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DMVDaily: Honestly, you went to great schools throughout your life and joined entertainment kind of right after high school. Three years later. It takes years and decades to get into entertainment. 

 

Smith: Hard work. A person can attend the best of schools to grow up with nothing. It is what a student does with the information and influences. I would agree with you. 

 

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DMVDaily: Right. In your case, you can not blame the school systems for lack of mental health representation. 

 

Smith: Right. In high school it was frequent about wellness and mental health. We are going to do a separate episode on mental health in high schools.

 

DMVDaily: Okay. Let’s save high school and mental health.

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Smith: My viewpoints are not just my own. I have talked to people about this subject. I could not imagine attending a school that lacked diversity and information.

 

DMVDaily: Welcome to Southeast and schools not on Capitol Hill.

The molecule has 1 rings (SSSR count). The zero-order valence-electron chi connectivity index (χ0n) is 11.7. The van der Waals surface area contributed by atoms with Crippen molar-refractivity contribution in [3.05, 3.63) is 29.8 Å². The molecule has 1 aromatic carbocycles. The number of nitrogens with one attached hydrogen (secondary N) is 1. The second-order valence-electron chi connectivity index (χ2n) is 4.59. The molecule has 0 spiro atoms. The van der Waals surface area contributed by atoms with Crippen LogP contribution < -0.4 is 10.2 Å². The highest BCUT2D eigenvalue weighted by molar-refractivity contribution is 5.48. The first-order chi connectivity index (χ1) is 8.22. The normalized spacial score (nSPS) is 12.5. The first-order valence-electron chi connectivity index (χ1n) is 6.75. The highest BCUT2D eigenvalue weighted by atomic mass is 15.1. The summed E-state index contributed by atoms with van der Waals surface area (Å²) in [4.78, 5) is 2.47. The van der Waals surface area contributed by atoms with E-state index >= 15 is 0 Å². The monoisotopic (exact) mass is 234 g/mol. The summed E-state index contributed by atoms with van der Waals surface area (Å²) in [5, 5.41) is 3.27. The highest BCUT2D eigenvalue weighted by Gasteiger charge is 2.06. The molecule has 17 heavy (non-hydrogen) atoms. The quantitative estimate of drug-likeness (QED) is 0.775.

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Smith: This is baffling. So, the 1954, Supreme Court ruling of Brown vs. Board of Education did nothing. Segregation still exists.

 

DMVDaily: Where are you getting at?

 

Smith: To keep educational growth materials out of inner city schools is similar to a form of segregation. Not through races, through intellectualization. Education is how you grow. It causes dichotomous energy through the school systems. It becomes inner city vs. white-centered schools. 

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DMVDaily: It is. 

 

Smith: We are still “Separate But Not Equal” in school systems.

 

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DMVDaily: Yes we are. This is an interesting debate and distinction. A student from an inner city may not be aware of what is taught a white-centered schools. That could make them think they are already receiving a good education.